Hi there Mark,
It’s great that you are into asking questions. I can see lots of different (but related) aspects in this question. I suspect, fundamentally, these all piece together when we understand what God has saved us from, what he has saved us for, and how this works out in day to day life. It is helpful to grasp what ‘freedom’ looks like from God’s perspective.
Back in Genesis, even before the fall, God included in his creation the concept of law. Adam and Eve could eat from any tree but one (Gen 2:16, 3:3). This one tree demonstrates the relationship between obedience and life. Since people chose to rebel against God (Gen 3), the whole of creation has been subject to the consequences of this choice- the world is broken and so are we. This fallen world, along with its fallen people, is enslaved to sin and death (Rom 6:16). Our sinfulness (or worldliness) is basically a display of our desire to live our lives our way rather than God’s way in accordance with his perfect wisdom.
Since the fall, God has been at work in his creation to ultimately put things right. According to the perfection of his character, he does this with both justice and mercy. Back in the Old Testament God gave his chosen people ‘rules’ to live by- the law. This law was made up of moral laws (e.g. the ‘ten commandments’) and ritualistic laws. Nonetheless, this law was not so that God’s people could be saved. He had already saved them in the exodus from Egypt. It was the way for God’s people to live as his people under his blessing. It separated God’s people from the outlying nations, demonstrated the heights of God’s standard and also showed people how impossible it is to live up to God’s standard in our fallen state. Throughout the Old Testament we can constantly see God’s warnings against the ungodliness of his people, the consequences of their rebellion, but also the promises of mercy to those who are faithful to him - remembering that faithfulness (righteousness) is being reliant on God, not being sinless. We must still remember that God takes sin seriously. It is consistent with his holy character. His wrath is his righteous reaction to sin, which he cannot be indifferent to or complacent about.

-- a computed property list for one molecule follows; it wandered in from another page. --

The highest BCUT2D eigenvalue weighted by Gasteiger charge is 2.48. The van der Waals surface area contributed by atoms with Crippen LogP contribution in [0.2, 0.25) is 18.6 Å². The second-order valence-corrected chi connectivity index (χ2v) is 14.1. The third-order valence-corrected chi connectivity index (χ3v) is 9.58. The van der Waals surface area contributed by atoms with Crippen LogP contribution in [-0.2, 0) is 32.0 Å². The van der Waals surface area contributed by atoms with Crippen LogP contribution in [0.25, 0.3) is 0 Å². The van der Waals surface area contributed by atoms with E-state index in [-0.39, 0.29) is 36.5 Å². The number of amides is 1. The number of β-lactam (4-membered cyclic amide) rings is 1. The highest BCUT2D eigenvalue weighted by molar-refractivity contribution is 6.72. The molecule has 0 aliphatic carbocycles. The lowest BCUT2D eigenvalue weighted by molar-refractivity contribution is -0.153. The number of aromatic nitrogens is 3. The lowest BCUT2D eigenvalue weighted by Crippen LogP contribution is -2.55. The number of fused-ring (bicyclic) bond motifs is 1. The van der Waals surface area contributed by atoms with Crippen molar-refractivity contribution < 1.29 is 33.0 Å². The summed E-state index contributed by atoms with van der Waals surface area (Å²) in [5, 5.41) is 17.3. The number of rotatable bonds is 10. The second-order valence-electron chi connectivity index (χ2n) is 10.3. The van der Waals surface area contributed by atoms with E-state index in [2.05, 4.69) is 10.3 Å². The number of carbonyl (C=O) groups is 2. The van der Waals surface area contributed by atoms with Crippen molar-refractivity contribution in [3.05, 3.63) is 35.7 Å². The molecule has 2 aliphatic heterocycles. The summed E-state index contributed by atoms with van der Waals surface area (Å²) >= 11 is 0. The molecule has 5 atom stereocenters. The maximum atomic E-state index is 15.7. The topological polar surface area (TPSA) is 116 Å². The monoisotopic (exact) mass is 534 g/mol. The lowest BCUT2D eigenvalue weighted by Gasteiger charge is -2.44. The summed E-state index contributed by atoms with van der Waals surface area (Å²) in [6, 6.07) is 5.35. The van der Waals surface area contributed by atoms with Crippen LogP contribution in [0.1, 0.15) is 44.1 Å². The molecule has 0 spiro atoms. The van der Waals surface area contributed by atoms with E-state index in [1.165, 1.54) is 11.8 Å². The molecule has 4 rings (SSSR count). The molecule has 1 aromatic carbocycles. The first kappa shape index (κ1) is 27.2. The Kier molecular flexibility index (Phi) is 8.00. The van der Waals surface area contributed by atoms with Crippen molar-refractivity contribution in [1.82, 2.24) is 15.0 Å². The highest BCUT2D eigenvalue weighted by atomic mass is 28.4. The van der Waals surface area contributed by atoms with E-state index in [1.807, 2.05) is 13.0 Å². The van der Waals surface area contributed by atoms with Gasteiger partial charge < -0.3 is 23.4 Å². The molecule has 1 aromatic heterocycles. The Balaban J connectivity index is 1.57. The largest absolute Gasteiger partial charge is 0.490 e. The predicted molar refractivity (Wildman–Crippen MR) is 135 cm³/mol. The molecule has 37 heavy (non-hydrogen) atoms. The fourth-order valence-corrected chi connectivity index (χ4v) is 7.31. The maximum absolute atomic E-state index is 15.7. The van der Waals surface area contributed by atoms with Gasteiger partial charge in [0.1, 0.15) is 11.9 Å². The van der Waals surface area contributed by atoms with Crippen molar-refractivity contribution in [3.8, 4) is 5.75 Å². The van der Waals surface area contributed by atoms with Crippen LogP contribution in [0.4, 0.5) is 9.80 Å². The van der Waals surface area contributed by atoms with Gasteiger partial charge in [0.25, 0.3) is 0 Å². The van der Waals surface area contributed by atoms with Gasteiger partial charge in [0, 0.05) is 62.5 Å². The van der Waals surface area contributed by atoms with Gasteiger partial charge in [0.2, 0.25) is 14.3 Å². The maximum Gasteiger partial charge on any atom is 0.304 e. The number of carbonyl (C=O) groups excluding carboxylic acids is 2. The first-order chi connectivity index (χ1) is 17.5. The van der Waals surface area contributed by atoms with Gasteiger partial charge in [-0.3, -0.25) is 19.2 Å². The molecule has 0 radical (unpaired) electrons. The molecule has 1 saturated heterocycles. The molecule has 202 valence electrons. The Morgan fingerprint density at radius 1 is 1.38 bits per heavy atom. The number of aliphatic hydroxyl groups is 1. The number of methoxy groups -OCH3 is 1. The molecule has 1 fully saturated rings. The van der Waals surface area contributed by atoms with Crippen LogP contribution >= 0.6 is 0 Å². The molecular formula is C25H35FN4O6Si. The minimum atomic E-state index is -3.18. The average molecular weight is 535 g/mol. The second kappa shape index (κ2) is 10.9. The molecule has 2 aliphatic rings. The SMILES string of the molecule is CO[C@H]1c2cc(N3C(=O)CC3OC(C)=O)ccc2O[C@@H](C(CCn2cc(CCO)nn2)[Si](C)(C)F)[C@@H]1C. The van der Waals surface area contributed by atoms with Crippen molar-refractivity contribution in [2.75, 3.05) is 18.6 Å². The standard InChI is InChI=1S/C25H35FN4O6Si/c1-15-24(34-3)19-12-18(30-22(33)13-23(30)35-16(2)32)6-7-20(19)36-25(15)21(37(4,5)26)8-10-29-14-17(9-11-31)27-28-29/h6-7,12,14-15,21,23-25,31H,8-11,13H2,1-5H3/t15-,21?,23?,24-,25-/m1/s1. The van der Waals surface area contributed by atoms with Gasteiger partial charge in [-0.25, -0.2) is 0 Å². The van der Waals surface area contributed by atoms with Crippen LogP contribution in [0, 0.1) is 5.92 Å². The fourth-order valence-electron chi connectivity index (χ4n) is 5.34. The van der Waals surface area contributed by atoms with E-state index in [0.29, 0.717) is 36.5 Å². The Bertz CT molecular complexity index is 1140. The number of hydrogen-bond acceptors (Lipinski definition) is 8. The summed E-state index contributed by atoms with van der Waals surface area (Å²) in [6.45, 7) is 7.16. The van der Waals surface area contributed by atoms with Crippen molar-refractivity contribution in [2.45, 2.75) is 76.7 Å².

The ultimate display of God’s love, justice and mercy is in Jesus, God’s dearly beloved son, on the cross. Jesus’ death is the sacrifice that pays for all the sins of the world (1John 2:2). He didn’t come to abolish the law or the prophets, but came to fulfill them (Matt 5:17). The concept of right and wrong still applies, God still has moral standards, but the ritualistic laws have been covered by Christ’s sacrifice. We now belong to a new ‘covenant’. Christ’s death and resurrection saves us from slavery to sin and death. We have been given freedom (Gal 5:1) which is the same as entering into ‘slavery’ to righteousness (Rom 6:18). When we trust in Christ’s death to pay for our sins, in doing so, we are showing our faith in God, relying on him to do what we are incapable of doing for ourselves. What we are saved for is to be in relationship with God. In accord with God’s perfection, we cannot do that in our fallen state, so again the solution is Jesus. We are counted as being at peace with God because of the blood of Jesus (Col 1:20).